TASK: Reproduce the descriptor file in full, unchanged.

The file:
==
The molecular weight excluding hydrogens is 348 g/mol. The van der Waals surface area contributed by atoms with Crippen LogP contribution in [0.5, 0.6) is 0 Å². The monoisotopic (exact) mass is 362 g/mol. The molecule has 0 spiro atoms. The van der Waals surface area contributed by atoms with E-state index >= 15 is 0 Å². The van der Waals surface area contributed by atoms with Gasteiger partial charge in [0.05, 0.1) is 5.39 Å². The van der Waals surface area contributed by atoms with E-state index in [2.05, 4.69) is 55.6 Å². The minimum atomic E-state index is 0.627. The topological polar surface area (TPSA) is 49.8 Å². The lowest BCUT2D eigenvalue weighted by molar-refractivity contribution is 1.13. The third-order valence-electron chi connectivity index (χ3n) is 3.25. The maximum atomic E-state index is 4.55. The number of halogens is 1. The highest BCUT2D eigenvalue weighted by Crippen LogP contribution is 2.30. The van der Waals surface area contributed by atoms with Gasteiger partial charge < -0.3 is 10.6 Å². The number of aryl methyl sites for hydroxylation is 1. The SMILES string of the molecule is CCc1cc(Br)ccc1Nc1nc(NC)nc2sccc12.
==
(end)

The molecular weight excluding hydrogens is 348 g/mol. The van der Waals surface area contributed by atoms with Crippen LogP contribution in [0.5, 0.6) is 0 Å². The monoisotopic (exact) mass is 362 g/mol. The molecule has 0 spiro atoms. The van der Waals surface area contributed by atoms with E-state index >= 15 is 0 Å². The van der Waals surface area contributed by atoms with Gasteiger partial charge in [0.05, 0.1) is 5.39 Å². The van der Waals surface area contributed by atoms with E-state index in [2.05, 4.69) is 55.6 Å². The minimum atomic E-state index is 0.627. The topological polar surface area (TPSA) is 49.8 Å². The lowest BCUT2D eigenvalue weighted by molar-refractivity contribution is 1.13. The third-order valence-electron chi connectivity index (χ3n) is 3.25. The maximum atomic E-state index is 4.55. The number of halogens is 1. The highest BCUT2D eigenvalue weighted by Crippen LogP contribution is 2.30. The van der Waals surface area contributed by atoms with Gasteiger partial charge < -0.3 is 10.6 Å². The number of aryl methyl sites for hydroxylation is 1. The SMILES string of the molecule is CCc1cc(Br)ccc1Nc1nc(NC)nc2sccc12.